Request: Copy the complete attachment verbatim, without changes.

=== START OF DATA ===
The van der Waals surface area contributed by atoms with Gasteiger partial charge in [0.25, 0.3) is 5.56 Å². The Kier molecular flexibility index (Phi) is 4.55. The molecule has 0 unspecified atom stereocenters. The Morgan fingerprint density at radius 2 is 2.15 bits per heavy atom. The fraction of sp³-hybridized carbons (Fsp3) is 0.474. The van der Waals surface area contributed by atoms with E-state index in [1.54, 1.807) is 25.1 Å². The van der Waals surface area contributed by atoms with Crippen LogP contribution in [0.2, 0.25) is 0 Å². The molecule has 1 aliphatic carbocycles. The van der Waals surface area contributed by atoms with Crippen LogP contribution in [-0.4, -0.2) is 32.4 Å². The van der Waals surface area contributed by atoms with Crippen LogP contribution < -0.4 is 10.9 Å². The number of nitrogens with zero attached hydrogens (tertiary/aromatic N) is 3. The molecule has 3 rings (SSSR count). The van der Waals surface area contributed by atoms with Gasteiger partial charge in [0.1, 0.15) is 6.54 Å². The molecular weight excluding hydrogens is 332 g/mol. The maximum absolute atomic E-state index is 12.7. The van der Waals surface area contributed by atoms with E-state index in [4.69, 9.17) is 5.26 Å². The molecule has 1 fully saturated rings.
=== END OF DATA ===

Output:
The van der Waals surface area contributed by atoms with Gasteiger partial charge in [0.25, 0.3) is 5.56 Å². The Kier molecular flexibility index (Phi) is 4.55. The molecule has 0 unspecified atom stereocenters. The Morgan fingerprint density at radius 2 is 2.15 bits per heavy atom. The fraction of sp³-hybridized carbons (Fsp3) is 0.474. The van der Waals surface area contributed by atoms with E-state index in [1.54, 1.807) is 25.1 Å². The van der Waals surface area contributed by atoms with Crippen LogP contribution in [0.2, 0.25) is 0 Å². The molecule has 1 aliphatic carbocycles. The van der Waals surface area contributed by atoms with Crippen LogP contribution in [-0.4, -0.2) is 32.4 Å². The van der Waals surface area contributed by atoms with Crippen LogP contribution < -0.4 is 10.9 Å². The number of nitrogens with zero attached hydrogens (tertiary/aromatic N) is 3. The molecule has 3 rings (SSSR count). The van der Waals surface area contributed by atoms with Gasteiger partial charge in [0.1, 0.15) is 6.54 Å². The molecular weight excluding hydrogens is 332 g/mol. The maximum absolute atomic E-state index is 12.7. The van der Waals surface area contributed by atoms with E-state index in [4.69, 9.17) is 5.26 Å². The molecule has 1 fully saturated rings.